The infinity engine cans canned animations (see what I did there), in lieu of dynamic on field action. The engine accounts for a number of things such as size, speed, weight, momentum, angle of hit and so on and so forth, making sure that every collision looks different. The tackles no longer go into the same animations after contact, with the infinity engine each interaction is unique. This creates a very real on field experiences. Getting away from tackles is different, so is tackling someone from a different angle. You will never see the same play twice (in terms of collisions) and will be better off for it. This truly does move Madden franchise a long way.
Unfortunately, with the new engine also come new issues that the series will have to address in the forthcoming years. While a lot of animations look extremely good, some of them don’t hold up under the scrutiny of a close up. The limbs will bend in unnatural ways, so much so that seeing someone’s leg twist like that in real life would probably signify the end of a career. Similarly, players will often trip over one another on the same play or even after the play was called, unable to appropriately interact with the surroundings. Most of these things are very present, but thankfully they only come in play AFTER the play on the field has stopped and you’ve gone through seeing the good behind Infinity rather than the whole slew of bad.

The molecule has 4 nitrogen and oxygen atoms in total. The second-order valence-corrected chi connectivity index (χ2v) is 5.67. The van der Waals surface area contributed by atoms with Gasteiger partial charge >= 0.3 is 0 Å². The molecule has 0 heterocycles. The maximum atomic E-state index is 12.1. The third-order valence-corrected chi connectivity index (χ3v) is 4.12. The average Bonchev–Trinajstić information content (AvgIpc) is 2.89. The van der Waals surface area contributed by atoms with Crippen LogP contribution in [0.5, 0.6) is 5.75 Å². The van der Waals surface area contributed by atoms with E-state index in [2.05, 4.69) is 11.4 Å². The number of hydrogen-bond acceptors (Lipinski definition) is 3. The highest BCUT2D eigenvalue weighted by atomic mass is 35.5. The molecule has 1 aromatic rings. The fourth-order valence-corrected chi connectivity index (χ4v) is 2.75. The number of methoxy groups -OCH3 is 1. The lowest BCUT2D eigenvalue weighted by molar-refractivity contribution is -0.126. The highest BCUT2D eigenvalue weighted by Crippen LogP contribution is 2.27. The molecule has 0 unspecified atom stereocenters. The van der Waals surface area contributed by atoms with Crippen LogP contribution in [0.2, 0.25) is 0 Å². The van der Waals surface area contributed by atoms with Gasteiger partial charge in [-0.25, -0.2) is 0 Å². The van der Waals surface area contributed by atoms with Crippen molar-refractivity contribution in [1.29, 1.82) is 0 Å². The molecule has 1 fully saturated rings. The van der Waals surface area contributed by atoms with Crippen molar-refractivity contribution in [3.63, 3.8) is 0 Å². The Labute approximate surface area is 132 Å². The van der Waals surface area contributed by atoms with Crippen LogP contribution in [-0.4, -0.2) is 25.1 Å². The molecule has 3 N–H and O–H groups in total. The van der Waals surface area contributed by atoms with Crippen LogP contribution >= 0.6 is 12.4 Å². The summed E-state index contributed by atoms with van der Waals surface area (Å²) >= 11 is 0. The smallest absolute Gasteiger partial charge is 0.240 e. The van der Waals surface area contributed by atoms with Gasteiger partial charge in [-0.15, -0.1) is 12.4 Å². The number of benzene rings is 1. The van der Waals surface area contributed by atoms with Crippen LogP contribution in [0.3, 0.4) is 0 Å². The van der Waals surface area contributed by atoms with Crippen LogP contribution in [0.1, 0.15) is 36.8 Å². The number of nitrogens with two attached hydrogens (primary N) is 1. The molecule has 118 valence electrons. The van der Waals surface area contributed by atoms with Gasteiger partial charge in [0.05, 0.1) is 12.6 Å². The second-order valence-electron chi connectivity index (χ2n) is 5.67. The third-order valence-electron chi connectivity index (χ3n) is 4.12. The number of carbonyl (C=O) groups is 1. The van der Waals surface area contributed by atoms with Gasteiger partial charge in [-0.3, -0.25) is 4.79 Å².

Otherwise the gameplay is still very balanced and you will always have to stay on your toes to be successful. This new engine gives for a more effective running game as you will find bouncing off-tackle easier and spotting a good block because of good animations will soon become second nature. The passing game endures also, with the blemish still being the absolute ball-hawking skills of the secondary and the linebacker corps. Many times you will see CBs or LBs come out of nowhere or completely do a b-line for an interception, and while that makes things more challenging and forces you to think more on offense it is also not particularly realistic or believable.
A special mention I left in the end for one particular gripe of mine, and that is the in-game advertising. Okay, I admit, those go hand in hand with sports games everywhere, and having a sponsor for a broadcast is common nature. That may excuse EA Sports from plugging Gatorade every few seconds. Unfortunately, that does not excuse you putting in ads during the in-game loading screen. While yeah, it’s a minor cosmetic change and it’s at the bottom of the screen, I don’t particularly care that the Walking Dead S2 is coming out on Blu-Ray or DVD soon or how much putting that there increases EA Sports’ profits for the year.
Verdict: Madden 13 takes a big risk with the new engine which for the most part pays off in recreating a pretty believable experience. The presentation tweaks also play a large part in it. While Jim Nantz and Phil Simms have their digital avatars move in from the uncanny valley, their commentary is very spot on and insightful, although a bit boring after a while (like in all sports games though, so points for effort). There are still a number of visual issues that come with implementing a new engine, an unforgiving defense whose skills border on the side of improbable, and atrocious amount of in-game advertising. It’s not perfect, but it is definitely a step in the right direction.